Dating gibson es 125
In 1976, the three-piece maple neck replaced the one-piece mahogany neck, a volute was added, and the wooden bridge was replaced by a Nashville bridge.By the mid-1970s, Gibson had discontinued the single-pickup model.Discontinued in 1959, it was reissued in 1994 with the earlier P-90 pickup design, as opposed to humbuckers it had been equipped with since 1957, and a Bigsby vibrato tailpiece, replacing the original trapeze tailpiece design.Epiphone released a Korean made ES-295 model, also with P-90s and a Bigsby.Gibson Memphis released a recreation of a 1952 ES-295 with P-90s and original trapeze tailpiece design, offered in Bullion Gold and a limited edition Sixties Cherry stain.Based on the original ES-125, the Gibson ES-125T electric guitar provided an entryway for guitarists to dive into the world of archtop guitars.The ES-175 has a rosewood fingerboard with parallelogram inlays, a 3" deep body, a floating bridge, one or two humbuckers (current models are equipped with Gibson's 57 Classic pickups, replicas of the PAF pickups from the late 1950s), 20 frets (earlier models had 19 frets) and independent volume and tone controls for each pickup.The guitar has the standard Gibson scale length of 24.75" and is available in sunburst and natural finishes, though Gibson has produced limited runs in white, and currently makes small runs in Wine Red with gold hardware instead of the model's usual chrome or nickel.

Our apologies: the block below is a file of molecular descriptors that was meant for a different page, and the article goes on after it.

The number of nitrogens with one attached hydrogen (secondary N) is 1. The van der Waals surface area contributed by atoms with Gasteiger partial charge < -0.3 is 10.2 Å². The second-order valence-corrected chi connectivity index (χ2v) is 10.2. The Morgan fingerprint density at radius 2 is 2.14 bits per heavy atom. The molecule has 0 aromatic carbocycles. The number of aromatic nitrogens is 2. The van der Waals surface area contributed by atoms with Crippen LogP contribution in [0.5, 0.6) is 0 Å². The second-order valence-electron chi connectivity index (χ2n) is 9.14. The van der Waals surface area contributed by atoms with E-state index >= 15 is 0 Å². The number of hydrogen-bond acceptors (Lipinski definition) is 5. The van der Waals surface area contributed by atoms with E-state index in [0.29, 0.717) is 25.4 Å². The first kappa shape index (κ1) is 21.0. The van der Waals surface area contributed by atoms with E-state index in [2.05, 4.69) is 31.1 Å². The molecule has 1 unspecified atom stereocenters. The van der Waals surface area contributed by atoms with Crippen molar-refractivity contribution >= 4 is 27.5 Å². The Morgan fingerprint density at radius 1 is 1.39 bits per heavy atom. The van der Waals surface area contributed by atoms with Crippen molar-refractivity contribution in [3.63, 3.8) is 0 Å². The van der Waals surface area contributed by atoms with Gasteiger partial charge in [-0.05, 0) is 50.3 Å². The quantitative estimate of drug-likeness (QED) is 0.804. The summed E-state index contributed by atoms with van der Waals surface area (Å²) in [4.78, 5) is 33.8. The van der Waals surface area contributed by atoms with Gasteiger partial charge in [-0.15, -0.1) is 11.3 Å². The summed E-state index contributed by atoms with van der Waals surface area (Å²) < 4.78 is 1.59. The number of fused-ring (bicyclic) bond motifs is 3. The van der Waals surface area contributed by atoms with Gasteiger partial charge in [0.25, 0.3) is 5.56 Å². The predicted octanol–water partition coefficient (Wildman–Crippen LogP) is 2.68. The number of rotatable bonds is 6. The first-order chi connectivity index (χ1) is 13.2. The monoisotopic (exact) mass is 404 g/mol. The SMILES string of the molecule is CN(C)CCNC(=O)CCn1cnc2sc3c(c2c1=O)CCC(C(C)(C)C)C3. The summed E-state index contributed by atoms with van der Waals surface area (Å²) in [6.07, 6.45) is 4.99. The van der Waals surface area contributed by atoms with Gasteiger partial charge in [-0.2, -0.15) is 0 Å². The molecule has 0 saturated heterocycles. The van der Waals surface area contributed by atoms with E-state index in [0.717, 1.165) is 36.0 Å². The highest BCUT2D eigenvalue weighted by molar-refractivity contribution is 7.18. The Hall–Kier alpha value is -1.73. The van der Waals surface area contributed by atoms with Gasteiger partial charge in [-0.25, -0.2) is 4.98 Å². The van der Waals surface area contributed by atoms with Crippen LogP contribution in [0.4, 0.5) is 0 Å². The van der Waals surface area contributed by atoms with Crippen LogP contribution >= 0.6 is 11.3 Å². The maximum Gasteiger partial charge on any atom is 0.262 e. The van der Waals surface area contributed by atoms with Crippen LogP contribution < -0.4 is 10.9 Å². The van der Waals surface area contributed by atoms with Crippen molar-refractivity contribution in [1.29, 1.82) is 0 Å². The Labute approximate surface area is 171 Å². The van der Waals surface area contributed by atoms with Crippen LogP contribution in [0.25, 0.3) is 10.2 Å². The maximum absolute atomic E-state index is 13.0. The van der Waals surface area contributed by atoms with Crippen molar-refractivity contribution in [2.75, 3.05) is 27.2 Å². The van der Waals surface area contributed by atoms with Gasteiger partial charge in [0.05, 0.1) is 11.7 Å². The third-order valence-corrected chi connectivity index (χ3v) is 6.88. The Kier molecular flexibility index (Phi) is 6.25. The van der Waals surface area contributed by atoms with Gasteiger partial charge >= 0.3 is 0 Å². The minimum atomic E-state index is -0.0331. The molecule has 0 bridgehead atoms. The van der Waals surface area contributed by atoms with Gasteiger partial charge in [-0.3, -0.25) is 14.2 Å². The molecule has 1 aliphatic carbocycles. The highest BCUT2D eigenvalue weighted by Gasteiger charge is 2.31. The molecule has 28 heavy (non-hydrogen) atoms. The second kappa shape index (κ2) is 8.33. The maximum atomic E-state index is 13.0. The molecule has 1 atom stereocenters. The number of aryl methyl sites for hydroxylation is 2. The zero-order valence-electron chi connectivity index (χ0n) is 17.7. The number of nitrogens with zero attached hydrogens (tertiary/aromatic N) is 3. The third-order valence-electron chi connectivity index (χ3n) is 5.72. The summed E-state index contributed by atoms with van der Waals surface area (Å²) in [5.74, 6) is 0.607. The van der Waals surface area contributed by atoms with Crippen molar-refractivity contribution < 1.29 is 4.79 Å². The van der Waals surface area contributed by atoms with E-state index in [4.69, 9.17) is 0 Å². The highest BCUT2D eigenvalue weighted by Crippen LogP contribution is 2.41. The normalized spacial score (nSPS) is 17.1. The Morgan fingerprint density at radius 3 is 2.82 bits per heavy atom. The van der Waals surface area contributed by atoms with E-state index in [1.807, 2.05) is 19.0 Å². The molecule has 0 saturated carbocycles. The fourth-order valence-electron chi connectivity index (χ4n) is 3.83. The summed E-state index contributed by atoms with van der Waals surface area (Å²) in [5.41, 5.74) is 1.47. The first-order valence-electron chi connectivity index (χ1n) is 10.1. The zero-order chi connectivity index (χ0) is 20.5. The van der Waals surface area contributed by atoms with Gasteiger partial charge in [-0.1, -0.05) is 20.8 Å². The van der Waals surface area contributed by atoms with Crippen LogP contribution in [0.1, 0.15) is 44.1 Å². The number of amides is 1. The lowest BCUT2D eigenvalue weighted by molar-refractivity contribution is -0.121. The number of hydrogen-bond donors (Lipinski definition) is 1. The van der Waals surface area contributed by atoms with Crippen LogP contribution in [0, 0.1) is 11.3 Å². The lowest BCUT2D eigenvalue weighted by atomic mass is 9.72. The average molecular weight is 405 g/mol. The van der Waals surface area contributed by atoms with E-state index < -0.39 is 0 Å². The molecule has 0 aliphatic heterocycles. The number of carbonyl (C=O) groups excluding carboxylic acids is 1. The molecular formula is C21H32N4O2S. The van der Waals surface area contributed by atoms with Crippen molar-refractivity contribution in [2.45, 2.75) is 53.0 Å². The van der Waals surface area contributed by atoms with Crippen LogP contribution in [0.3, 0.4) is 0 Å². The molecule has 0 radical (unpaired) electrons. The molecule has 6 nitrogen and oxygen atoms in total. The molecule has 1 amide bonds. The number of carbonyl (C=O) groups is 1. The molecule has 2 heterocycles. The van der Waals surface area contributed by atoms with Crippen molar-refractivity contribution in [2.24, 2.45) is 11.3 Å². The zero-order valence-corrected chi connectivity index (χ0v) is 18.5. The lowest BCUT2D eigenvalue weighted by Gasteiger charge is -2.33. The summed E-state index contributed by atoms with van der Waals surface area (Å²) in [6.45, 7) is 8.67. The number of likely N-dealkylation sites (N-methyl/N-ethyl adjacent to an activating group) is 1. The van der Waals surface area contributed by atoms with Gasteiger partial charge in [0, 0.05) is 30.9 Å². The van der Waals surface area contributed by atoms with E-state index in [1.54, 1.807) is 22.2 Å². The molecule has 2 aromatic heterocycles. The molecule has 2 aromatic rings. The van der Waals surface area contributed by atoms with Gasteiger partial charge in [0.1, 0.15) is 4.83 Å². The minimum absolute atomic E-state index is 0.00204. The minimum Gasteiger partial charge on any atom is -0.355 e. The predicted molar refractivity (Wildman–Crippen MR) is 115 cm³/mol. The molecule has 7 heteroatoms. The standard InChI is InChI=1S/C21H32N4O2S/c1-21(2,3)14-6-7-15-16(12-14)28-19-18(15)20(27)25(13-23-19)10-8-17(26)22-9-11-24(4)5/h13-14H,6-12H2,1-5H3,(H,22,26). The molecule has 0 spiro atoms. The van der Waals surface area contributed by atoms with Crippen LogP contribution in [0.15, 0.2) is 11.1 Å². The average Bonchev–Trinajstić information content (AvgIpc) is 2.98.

Unlike Gibson's L5 and Super 400 guitars, the ES-175 has an all-laminate construction, which allows the cost of materials and construction to be kept down, as well as assisting in keeping feedback at higher volumes manageable.
The ES-175 or ES-175D could be ordered in either sunburst finish or in natural finish (for an additional charge).
Beginning in February 1957, ES-175s came equipped with humbuckers.
The ES-295 was introduced in May 1952 as an upscale version of the ES-175.
It shared the same specifications as the ES-175, except it came in Gibson's Bullion Gold and featured a combination trapeze bridge/tailpiece with strings looping over the bridge, rather than a floating bridge.
The model proved fairly unpopular and was discontinued in 1979.